Since I was going away from the fine art world and more to commercial, I was leaning towards collectibles and companies that produce them. I started finding different companies, reaching out to them and saying, “Hey I’m available, do you have any work?” I was a little aggressive. You have to be, actually, as a freelancer. It’s amazing; if you don’t do that, they forget sometimes. [They say], “Oh that’s right! Oh, we have work for you!” You can’t just wait for a job to come to you.

What’s your process in sculpting something digitally—for a collectible, for example?
It varies per project. But right now, for about 90% of my freelance, I’ll get some source artwork. A project I’m working on right now is for Universal Records. What they send me is images. I look at the pictures and then just do a sculpt of them in ZBrush, digitally, and it goes back to them for approval. It’s usually a back-and-forth process with, either the artist if they’re still alive, or the family approving the artwork, and the managers … Once it’s approved, for the commercial work, I usually don’t print it myself; it gets sent to a factory in China and mass-produced.

What are your personal projects?
My personal work, what I’m doing is basically creating my own creatures and characters and having fun with that. With those, I’ll 3-D print them and make molds and make resin casts and sell the resin casts. So it’s like my own little product line. Just to have some fun. But right now, what I’m working on is developing some new sculptures to cast in bronze again. I’ve gone full circle.

Do you believe in researching other forms of art as a sculptor?
I absolutely agree with that … what I always recommend is a sketchbook. I always tell everyone, you [have to] have a sketchbook—not to be a better illustrator, but just to be a better observer and learn how to see. If you try to sculpt something out of your mind, you might not always know those details and intricacies. But if you observe more and create mental notes of everything around you, you start to get a bigger visual library. And also, you never have an artist block because you always have a sketchbook to look at!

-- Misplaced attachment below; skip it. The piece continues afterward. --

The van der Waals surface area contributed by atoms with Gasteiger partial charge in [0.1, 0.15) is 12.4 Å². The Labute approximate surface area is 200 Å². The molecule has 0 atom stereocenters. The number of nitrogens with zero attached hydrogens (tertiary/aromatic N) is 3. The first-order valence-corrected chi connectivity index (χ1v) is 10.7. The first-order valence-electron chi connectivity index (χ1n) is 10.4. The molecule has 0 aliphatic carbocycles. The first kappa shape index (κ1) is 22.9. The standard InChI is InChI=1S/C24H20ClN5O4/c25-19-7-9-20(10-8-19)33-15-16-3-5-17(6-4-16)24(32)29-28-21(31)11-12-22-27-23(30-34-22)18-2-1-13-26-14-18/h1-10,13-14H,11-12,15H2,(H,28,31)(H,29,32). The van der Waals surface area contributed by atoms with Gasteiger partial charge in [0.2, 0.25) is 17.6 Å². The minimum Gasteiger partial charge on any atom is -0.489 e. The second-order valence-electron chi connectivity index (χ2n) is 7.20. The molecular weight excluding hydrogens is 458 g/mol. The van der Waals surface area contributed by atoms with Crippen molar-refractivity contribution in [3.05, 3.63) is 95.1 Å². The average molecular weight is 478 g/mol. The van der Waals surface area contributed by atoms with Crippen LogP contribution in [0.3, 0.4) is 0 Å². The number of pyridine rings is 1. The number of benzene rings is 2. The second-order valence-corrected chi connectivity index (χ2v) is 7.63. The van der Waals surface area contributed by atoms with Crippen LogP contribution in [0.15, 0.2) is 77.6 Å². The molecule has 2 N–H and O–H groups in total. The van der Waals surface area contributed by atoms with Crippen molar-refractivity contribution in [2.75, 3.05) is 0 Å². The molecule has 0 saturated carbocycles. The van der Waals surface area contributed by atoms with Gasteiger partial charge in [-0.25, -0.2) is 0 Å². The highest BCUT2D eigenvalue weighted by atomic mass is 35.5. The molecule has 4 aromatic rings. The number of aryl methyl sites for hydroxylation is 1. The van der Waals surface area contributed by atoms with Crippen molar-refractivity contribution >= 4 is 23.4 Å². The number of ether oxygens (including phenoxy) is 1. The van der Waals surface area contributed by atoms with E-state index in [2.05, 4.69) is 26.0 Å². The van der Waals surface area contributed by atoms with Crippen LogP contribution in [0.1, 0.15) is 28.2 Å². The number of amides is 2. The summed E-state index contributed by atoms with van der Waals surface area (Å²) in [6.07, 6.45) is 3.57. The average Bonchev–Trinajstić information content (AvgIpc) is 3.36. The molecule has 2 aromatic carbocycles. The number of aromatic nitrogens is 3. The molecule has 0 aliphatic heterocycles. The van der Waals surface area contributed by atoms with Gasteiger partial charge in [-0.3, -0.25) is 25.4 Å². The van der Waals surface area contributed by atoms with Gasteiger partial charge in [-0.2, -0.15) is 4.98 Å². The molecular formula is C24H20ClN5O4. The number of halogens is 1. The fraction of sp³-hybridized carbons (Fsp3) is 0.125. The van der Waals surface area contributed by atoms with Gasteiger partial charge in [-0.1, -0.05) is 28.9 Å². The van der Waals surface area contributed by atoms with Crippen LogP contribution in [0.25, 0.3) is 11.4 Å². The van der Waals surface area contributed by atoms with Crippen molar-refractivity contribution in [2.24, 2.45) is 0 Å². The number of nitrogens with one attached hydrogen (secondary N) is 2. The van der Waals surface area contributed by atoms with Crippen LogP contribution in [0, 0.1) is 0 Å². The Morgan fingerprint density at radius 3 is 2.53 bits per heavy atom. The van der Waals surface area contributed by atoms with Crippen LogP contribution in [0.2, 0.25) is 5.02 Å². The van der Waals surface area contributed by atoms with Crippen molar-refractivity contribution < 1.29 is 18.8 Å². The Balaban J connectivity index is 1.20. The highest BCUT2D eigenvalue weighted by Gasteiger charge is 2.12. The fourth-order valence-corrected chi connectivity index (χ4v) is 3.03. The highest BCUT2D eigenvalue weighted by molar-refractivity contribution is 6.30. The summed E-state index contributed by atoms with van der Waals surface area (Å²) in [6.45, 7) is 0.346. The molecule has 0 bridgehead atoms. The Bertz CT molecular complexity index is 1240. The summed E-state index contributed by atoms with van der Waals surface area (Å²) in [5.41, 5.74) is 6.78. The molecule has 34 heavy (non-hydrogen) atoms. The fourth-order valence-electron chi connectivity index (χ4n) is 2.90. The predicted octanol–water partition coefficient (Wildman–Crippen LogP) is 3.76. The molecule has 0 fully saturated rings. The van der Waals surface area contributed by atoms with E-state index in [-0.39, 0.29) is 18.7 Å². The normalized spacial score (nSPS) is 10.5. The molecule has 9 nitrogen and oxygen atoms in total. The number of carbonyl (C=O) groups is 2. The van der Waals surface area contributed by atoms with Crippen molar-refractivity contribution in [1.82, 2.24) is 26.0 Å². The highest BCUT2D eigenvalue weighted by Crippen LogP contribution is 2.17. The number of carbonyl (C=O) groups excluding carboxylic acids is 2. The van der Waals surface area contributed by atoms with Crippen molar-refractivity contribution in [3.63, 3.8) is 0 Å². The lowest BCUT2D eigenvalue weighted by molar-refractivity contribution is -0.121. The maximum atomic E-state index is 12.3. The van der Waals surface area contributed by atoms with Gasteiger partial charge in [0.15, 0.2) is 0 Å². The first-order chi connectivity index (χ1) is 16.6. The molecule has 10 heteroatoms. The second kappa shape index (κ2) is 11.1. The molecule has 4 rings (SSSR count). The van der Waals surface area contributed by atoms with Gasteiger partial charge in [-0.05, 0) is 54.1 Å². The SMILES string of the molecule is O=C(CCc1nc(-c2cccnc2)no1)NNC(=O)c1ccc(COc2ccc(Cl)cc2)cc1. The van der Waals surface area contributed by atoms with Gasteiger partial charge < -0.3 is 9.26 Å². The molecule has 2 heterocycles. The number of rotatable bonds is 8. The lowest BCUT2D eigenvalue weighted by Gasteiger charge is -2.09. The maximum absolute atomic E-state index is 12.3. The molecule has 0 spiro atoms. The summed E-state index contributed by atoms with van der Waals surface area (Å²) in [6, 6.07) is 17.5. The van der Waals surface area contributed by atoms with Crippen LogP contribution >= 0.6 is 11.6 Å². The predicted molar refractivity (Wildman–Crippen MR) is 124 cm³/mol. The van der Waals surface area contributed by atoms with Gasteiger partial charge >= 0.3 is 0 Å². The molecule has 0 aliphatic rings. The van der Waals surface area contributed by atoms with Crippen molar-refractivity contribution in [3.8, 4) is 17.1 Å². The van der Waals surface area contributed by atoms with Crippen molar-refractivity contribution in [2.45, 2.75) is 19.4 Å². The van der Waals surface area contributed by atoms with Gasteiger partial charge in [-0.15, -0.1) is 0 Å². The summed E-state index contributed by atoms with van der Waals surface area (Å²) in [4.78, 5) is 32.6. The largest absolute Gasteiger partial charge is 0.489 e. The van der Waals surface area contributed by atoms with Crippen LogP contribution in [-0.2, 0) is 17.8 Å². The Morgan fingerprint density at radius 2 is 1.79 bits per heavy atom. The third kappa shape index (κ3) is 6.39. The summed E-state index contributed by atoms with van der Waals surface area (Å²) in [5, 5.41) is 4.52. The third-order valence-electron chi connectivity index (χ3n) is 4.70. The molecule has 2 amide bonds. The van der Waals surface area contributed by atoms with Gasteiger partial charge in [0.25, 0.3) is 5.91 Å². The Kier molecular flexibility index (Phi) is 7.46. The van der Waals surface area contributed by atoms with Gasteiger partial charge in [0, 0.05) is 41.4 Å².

What do you like about teaching at the Academy?
I really do love helping the students. It’s amazing to see. I had one student, for example, who wasn’t quite sure of themselves yet, but towards the end of the semester, something just clicked. To see them go, “Oh I got it!”—I think it’s rewarding to see students grow like that. Once that light turns on, things switch.

What is a guiding philosophy you’ve had throughout your career?
Even when you’re tired, just keep doing it. [Laughs]. Really, there’s been days where I really don’t feel like it. You know, I’m just tired—I don’t feel like going to the computer, I don’t feel like grabbing the clay. It’s so easy to just take a break and say, “I’m not really inspired today.” But, if you just get on the computer or just open your sketchbook and just start doing it, next thing you know you’re well into creating the next awesome piece. Just jump in.